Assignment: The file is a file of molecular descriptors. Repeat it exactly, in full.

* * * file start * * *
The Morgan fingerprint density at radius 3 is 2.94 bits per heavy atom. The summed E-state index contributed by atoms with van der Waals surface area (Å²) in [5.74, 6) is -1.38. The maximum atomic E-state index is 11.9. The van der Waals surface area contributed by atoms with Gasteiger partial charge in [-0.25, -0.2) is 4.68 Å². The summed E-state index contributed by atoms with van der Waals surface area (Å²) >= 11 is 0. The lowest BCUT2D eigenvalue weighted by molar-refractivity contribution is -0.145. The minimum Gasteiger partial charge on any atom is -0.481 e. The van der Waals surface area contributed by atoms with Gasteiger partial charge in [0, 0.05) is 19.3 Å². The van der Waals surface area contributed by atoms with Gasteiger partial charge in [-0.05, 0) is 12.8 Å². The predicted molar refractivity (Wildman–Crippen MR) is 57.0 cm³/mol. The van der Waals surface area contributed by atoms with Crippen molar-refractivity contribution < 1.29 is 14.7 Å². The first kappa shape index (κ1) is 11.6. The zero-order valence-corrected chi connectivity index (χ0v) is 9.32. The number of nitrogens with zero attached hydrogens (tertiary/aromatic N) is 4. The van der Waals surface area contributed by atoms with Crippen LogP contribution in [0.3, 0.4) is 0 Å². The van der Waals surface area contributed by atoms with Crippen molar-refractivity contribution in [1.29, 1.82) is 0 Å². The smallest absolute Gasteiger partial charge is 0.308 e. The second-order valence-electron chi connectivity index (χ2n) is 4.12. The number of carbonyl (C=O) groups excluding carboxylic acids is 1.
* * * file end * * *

The Morgan fingerprint density at radius 3 is 2.94 bits per heavy atom. The summed E-state index contributed by atoms with van der Waals surface area (Å²) in [5.74, 6) is -1.38. The maximum atomic E-state index is 11.9. The van der Waals surface area contributed by atoms with Gasteiger partial charge in [-0.25, -0.2) is 4.68 Å². The summed E-state index contributed by atoms with van der Waals surface area (Å²) >= 11 is 0. The lowest BCUT2D eigenvalue weighted by molar-refractivity contribution is -0.145. The minimum Gasteiger partial charge on any atom is -0.481 e. The van der Waals surface area contributed by atoms with Gasteiger partial charge in [0, 0.05) is 19.3 Å². The van der Waals surface area contributed by atoms with Gasteiger partial charge in [-0.05, 0) is 12.8 Å². The predicted molar refractivity (Wildman–Crippen MR) is 57.0 cm³/mol. The van der Waals surface area contributed by atoms with Crippen molar-refractivity contribution < 1.29 is 14.7 Å². The first kappa shape index (κ1) is 11.6. The zero-order valence-corrected chi connectivity index (χ0v) is 9.32. The number of nitrogens with zero attached hydrogens (tertiary/aromatic N) is 4. The van der Waals surface area contributed by atoms with Crippen LogP contribution in [0.3, 0.4) is 0 Å². The van der Waals surface area contributed by atoms with Crippen molar-refractivity contribution in [1.29, 1.82) is 0 Å². The smallest absolute Gasteiger partial charge is 0.308 e. The second-order valence-electron chi connectivity index (χ2n) is 4.12. The number of carbonyl (C=O) groups excluding carboxylic acids is 1.